Mars challenge is protecting humans from long space travel and heavy metal ion bombardment

Just like winning the Nobel Prize, one way to be eligible to into space for NASA is by becoming a successful physiologist or medical doctor, former payload specialist James A. Pawelczyk told an audience of high school students and science teachers today at an American Physiological Society Education program, "Physiology for Life Science Teachers and Students" session at Experimental Biology 2006 Monday.

Pawelczyk, associate professor of kinesiology and physiology at Pennsylvania State University, said the major challenge of the 21st Century's most ambitious project of reaching Mars "isn't the engineering work to design the spacecraft, because most of those tasks are identified and being addressed. But the greatest unknown questions surround the human body, which will present unprecedented challenges in space life medicine and physiology."

And who's going to solve these problems? "Given the current time frame for a Mars trip in 2020 to 2025, the scientists who will do the research to address these issues are the high school students of today," told the audience which also included many APS physiologists, who look forward to the annual presentation for students and teachers.

Day-long high school program introduces 'inquiry-based' physiological research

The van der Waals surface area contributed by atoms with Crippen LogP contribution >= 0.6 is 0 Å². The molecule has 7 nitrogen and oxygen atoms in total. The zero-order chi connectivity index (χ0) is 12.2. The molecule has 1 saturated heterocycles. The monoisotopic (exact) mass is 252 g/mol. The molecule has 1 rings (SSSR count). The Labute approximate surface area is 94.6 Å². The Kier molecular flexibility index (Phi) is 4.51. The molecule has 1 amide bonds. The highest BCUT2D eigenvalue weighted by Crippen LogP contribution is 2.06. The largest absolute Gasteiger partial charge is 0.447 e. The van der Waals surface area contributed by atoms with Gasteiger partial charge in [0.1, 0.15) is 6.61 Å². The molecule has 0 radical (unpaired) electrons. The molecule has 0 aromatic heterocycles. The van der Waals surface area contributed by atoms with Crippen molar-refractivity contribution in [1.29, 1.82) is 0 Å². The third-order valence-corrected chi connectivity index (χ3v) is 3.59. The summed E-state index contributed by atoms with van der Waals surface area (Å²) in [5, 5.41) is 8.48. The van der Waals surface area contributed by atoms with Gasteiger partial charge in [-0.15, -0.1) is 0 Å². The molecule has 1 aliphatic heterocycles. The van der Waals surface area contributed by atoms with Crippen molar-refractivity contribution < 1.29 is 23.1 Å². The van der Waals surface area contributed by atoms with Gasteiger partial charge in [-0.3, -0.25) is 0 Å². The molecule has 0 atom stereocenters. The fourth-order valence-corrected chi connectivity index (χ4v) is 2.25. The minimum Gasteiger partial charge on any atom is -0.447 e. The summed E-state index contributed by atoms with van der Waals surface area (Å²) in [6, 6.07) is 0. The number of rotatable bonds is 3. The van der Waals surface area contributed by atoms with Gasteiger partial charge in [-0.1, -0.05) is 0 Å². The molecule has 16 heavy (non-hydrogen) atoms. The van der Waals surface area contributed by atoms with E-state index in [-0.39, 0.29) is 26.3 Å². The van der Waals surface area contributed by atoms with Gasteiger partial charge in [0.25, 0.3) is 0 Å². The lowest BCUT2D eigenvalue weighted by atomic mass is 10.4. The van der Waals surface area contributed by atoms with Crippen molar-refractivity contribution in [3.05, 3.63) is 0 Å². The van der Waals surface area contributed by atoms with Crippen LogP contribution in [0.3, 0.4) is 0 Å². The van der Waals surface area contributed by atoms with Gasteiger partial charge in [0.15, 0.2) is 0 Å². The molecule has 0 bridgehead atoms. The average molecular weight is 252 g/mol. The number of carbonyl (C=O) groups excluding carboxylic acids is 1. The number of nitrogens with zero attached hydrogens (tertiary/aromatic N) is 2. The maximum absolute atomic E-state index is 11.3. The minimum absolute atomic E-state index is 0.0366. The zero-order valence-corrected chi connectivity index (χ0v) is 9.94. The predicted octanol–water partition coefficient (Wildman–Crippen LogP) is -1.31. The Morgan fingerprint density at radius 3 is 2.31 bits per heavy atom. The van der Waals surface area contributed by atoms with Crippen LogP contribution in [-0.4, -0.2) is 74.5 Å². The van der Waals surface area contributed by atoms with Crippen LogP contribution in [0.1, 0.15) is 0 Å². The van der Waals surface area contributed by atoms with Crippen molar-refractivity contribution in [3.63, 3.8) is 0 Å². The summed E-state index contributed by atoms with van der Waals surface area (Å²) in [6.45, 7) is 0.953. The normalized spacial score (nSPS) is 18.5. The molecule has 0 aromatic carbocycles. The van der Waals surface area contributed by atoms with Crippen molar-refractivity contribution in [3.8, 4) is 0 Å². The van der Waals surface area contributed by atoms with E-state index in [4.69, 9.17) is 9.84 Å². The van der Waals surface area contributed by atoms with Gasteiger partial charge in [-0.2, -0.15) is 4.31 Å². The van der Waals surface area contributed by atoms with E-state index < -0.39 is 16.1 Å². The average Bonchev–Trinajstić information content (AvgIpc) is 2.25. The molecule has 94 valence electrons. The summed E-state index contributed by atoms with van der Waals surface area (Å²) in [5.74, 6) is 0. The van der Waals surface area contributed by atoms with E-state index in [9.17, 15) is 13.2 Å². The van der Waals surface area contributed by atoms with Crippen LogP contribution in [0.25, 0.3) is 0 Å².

Marsha Lakes Matyas, APS Director of Education Programs, said: "APS is pleased to, once again, bring cutting edge physiology to students and teachers in the Bay Area. As a national scientific organization, the APS offers a one-day program that immerses students and teachers in the field of physiology, including the chance to discuss research posters with APS scientists and catch the excitement of scientific discovery through hands on activities."

In addition to Pawelczyk's insights into the challenges of space travel and how earthbound physiological research helps solve some of those issues (and vice-versa), the teachers and students have fun in separate afternoon laboratory sessions. Students will "help Elvis get healthy" by hands-on exploration of the relationship between the circulatory system, exercise and other physiological factors.

At the same time, San Francisco Bay Area teachers will meet with APS Fellowship Teachers from around the country who will demonstrate "inquiry-rich" respiratory lessons and ideas on how to develop similarly exciting laboratory experiences.

Presentations:

1. "What price a Martian? Human limits to exploring the Red Planet," by APS Physiology for High School Life Science Teachers and Students, San Francisco Marriott Hotel, Monday April 3, 2006. Lecture at 9:30 a.m., followed by Careers in Physiology panel and an afternoon of "inquiry-based" experiments. Full program at:

The full program high school program is available at: http://www.the-aps.org/education/EB/2006/EBworkshop06.html.

2. Pawelczyk will present "Effect of a somatostatin analog on splanchnic hemodynamics and tilt-table tolerance," 12:30 p.m.- 3 p.m. Tuesday April 4, APS Physiology gravitational and space Section abstract #765.15/board #C657. Research was by Michael Curren, John Florian, Sara Jarvis and Jim Pawelczyk, Pennsylvania State University. Funding: Research was supported by grants from NASA and the National Institutes of Health. (See separate press release)

Pawelczyk warns of radiation effects, skeletons like 100-year-olds, cancer risk